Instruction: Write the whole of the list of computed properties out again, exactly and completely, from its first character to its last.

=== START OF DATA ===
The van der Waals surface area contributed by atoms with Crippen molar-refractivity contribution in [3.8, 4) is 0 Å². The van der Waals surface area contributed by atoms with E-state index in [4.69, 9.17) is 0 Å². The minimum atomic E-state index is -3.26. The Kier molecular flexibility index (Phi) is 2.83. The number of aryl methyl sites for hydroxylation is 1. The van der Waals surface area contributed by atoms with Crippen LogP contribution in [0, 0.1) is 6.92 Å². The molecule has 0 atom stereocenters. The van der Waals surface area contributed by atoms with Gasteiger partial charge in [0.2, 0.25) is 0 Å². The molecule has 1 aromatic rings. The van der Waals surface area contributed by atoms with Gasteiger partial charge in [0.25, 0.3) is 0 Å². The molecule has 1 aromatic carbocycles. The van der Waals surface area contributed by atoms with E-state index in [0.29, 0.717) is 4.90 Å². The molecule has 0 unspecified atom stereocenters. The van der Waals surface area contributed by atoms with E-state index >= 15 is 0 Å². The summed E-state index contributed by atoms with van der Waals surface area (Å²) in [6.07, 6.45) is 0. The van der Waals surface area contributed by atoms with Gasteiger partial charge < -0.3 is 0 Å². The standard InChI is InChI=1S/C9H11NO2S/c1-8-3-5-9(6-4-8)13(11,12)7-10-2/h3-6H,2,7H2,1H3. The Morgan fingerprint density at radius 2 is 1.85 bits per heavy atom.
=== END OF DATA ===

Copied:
The van der Waals surface area contributed by atoms with Crippen molar-refractivity contribution in [3.8, 4) is 0 Å². The van der Waals surface area contributed by atoms with E-state index in [4.69, 9.17) is 0 Å². The minimum atomic E-state index is -3.26. The Kier molecular flexibility index (Phi) is 2.83. The number of aryl methyl sites for hydroxylation is 1. The van der Waals surface area contributed by atoms with Crippen LogP contribution in [0, 0.1) is 6.92 Å². The molecule has 0 atom stereocenters. The van der Waals surface area contributed by atoms with Gasteiger partial charge in [0.2, 0.25) is 0 Å². The molecule has 1 aromatic rings. The van der Waals surface area contributed by atoms with Gasteiger partial charge in [0.25, 0.3) is 0 Å². The molecule has 1 aromatic carbocycles. The van der Waals surface area contributed by atoms with E-state index in [0.29, 0.717) is 4.90 Å². The molecule has 0 unspecified atom stereocenters. The van der Waals surface area contributed by atoms with E-state index >= 15 is 0 Å². The summed E-state index contributed by atoms with van der Waals surface area (Å²) in [6.07, 6.45) is 0. The van der Waals surface area contributed by atoms with Gasteiger partial charge < -0.3 is 0 Å². The standard InChI is InChI=1S/C9H11NO2S/c1-8-3-5-9(6-4-8)13(11,12)7-10-2/h3-6H,2,7H2,1H3. The Morgan fingerprint density at radius 2 is 1.85 bits per heavy atom.